Miscommunication or Missed Communication?

I’ve had some fascinating conversations with managers and musicians over the past several months about communication issues between and among the two groups. The viewpoints and fundamental beliefs from individuals on both sides never cease to amaze me…

I had originally planned to put something up today about that but I’ve been out and about quite a bit this week so my time in front of the computer has been less than normal. Nevertheless, I’ll have it up next week after the Memorial Day holiday. In the meantime, think about this:

  • If you’re a manager, how do think non-artistic, organizational information traveling from you to the musicians works.
  • If you’re a musician, how do you think non-artistic, organizational information travels to reach you?
  • After you’ve thought about that, how do you think your manager/musician counterpart answered those questions?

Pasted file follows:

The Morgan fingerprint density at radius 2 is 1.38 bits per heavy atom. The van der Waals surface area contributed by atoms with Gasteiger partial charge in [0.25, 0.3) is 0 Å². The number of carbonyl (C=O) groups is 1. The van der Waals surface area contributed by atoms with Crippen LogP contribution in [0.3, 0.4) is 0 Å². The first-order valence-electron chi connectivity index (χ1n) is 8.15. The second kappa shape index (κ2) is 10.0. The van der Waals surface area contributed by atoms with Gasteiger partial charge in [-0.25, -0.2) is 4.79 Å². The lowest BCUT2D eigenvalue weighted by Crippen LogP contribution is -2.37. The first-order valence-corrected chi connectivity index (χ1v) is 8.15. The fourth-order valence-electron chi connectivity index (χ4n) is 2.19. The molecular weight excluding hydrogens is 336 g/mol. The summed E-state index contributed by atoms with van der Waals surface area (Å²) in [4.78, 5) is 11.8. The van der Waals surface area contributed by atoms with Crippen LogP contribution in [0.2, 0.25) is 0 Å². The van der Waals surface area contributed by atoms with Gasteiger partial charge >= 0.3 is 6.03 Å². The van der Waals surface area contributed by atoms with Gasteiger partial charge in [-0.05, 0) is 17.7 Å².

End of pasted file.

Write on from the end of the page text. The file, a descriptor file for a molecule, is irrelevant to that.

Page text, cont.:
• Enjoy your holiday weekend!

    About Drew McManus

    "I hear that every time you show up to work with an orchestra, people get fired." Those were the first words out of an executive's mouth after her board chair introduced us. That executive is now a dear colleague and friend but the day that consulting contract began with her orchestra, she was convinced I was a hatchet-man brought in by the board to clean house.

    I understand where the trepidation comes from as a great deal of my consulting and technology provider work for arts organizations involves due diligence, separating fact from fiction, interpreting spin, as well as performance review and oversight. So yes, sometimes that work results in one or two individuals "aggressively embracing career change" but far more often than not, it reinforces and clarifies exactly what works and why.

    In short, it doesn't matter if you know where all the bodies are buried if you can't keep your own clients out of the ground, and I'm fortunate enough to say that for more than 15 years, I've done exactly that for groups of all budget size from Qatar to Kathmandu.

    For fun, I write a daily blog about the orchestra business, provide a platform for arts insiders to speak their mind, keep track of what people in this business get paid, help write a satirical cartoon about orchestra life, hack the arts, and love a good coffee drink.

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